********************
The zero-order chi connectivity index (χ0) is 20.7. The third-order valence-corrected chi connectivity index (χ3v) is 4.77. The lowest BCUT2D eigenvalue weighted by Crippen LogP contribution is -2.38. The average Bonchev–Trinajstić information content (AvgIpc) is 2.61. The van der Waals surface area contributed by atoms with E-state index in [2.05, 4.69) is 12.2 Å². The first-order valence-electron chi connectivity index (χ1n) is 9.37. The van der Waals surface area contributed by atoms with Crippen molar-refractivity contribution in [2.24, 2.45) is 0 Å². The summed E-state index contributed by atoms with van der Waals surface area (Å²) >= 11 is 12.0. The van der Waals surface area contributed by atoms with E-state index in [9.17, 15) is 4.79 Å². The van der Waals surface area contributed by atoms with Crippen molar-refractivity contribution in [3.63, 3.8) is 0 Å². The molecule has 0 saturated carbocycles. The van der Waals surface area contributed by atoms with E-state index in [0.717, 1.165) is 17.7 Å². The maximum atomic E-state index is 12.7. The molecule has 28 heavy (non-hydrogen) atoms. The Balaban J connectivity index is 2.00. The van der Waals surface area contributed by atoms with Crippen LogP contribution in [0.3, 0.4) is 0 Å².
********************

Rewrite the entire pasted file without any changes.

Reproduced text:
The zero-order chi connectivity index (χ0) is 20.7. The third-order valence-corrected chi connectivity index (χ3v) is 4.77. The lowest BCUT2D eigenvalue weighted by Crippen LogP contribution is -2.38. The average Bonchev–Trinajstić information content (AvgIpc) is 2.61. The van der Waals surface area contributed by atoms with E-state index in [2.05, 4.69) is 12.2 Å². The first-order valence-electron chi connectivity index (χ1n) is 9.37. The van der Waals surface area contributed by atoms with Crippen molar-refractivity contribution in [2.24, 2.45) is 0 Å². The summed E-state index contributed by atoms with van der Waals surface area (Å²) >= 11 is 12.0. The van der Waals surface area contributed by atoms with E-state index in [9.17, 15) is 4.79 Å². The van der Waals surface area contributed by atoms with Crippen molar-refractivity contribution in [3.63, 3.8) is 0 Å². The molecule has 0 saturated carbocycles. The van der Waals surface area contributed by atoms with E-state index in [0.717, 1.165) is 17.7 Å². The maximum atomic E-state index is 12.7. The molecule has 28 heavy (non-hydrogen) atoms. The Balaban J connectivity index is 2.00. The van der Waals surface area contributed by atoms with Crippen LogP contribution in [0.3, 0.4) is 0 Å².